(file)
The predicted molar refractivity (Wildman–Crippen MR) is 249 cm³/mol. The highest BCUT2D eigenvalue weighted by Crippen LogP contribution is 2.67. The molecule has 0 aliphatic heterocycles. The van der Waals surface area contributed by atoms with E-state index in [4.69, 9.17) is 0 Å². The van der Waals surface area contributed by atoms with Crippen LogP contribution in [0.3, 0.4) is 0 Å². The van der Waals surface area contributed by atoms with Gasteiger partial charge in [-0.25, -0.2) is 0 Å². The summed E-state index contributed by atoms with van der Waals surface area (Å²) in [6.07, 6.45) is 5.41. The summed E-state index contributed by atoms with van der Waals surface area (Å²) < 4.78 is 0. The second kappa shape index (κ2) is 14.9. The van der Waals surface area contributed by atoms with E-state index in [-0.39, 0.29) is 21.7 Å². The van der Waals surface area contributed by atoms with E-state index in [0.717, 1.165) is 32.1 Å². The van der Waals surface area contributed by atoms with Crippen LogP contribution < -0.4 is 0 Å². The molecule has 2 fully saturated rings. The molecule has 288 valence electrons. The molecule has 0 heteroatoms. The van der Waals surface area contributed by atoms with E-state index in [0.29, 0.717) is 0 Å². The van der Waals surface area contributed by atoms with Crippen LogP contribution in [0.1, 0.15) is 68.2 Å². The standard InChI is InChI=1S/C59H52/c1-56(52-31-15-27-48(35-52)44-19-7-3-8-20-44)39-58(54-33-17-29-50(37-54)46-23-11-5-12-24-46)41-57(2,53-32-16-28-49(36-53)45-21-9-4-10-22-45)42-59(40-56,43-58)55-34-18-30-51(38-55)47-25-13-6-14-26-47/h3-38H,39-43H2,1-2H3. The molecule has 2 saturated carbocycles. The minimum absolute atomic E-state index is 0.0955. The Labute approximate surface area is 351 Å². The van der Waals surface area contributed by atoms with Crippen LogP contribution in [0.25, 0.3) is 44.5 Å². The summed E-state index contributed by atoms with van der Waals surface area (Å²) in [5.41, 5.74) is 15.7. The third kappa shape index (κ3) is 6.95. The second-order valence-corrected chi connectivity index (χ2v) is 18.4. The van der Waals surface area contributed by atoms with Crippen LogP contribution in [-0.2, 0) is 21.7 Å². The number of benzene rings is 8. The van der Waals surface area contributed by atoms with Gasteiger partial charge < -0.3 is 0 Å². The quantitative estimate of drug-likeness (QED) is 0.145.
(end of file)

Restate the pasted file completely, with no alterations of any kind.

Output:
The predicted molar refractivity (Wildman–Crippen MR) is 249 cm³/mol. The highest BCUT2D eigenvalue weighted by Crippen LogP contribution is 2.67. The molecule has 0 aliphatic heterocycles. The van der Waals surface area contributed by atoms with E-state index in [4.69, 9.17) is 0 Å². The van der Waals surface area contributed by atoms with Crippen LogP contribution in [0.3, 0.4) is 0 Å². The van der Waals surface area contributed by atoms with Gasteiger partial charge in [-0.25, -0.2) is 0 Å². The summed E-state index contributed by atoms with van der Waals surface area (Å²) in [6.07, 6.45) is 5.41. The summed E-state index contributed by atoms with van der Waals surface area (Å²) < 4.78 is 0. The second kappa shape index (κ2) is 14.9. The van der Waals surface area contributed by atoms with E-state index in [-0.39, 0.29) is 21.7 Å². The van der Waals surface area contributed by atoms with E-state index in [0.717, 1.165) is 32.1 Å². The van der Waals surface area contributed by atoms with Crippen LogP contribution < -0.4 is 0 Å². The molecule has 2 fully saturated rings. The molecule has 288 valence electrons. The molecule has 0 heteroatoms. The van der Waals surface area contributed by atoms with E-state index in [0.29, 0.717) is 0 Å². The van der Waals surface area contributed by atoms with Crippen LogP contribution in [0.1, 0.15) is 68.2 Å². The standard InChI is InChI=1S/C59H52/c1-56(52-31-15-27-48(35-52)44-19-7-3-8-20-44)39-58(54-33-17-29-50(37-54)46-23-11-5-12-24-46)41-57(2,53-32-16-28-49(36-53)45-21-9-4-10-22-45)42-59(40-56,43-58)55-34-18-30-51(38-55)47-25-13-6-14-26-47/h3-38H,39-43H2,1-2H3. The molecule has 2 saturated carbocycles. The minimum absolute atomic E-state index is 0.0955. The Labute approximate surface area is 351 Å². The van der Waals surface area contributed by atoms with Crippen LogP contribution in [0.25, 0.3) is 44.5 Å². The summed E-state index contributed by atoms with van der Waals surface area (Å²) in [5.41, 5.74) is 15.7. The third kappa shape index (κ3) is 6.95. The second-order valence-corrected chi connectivity index (χ2v) is 18.4. The van der Waals surface area contributed by atoms with Crippen LogP contribution in [-0.2, 0) is 21.7 Å². The number of benzene rings is 8. The van der Waals surface area contributed by atoms with Gasteiger partial charge < -0.3 is 0 Å². The quantitative estimate of drug-likeness (QED) is 0.145.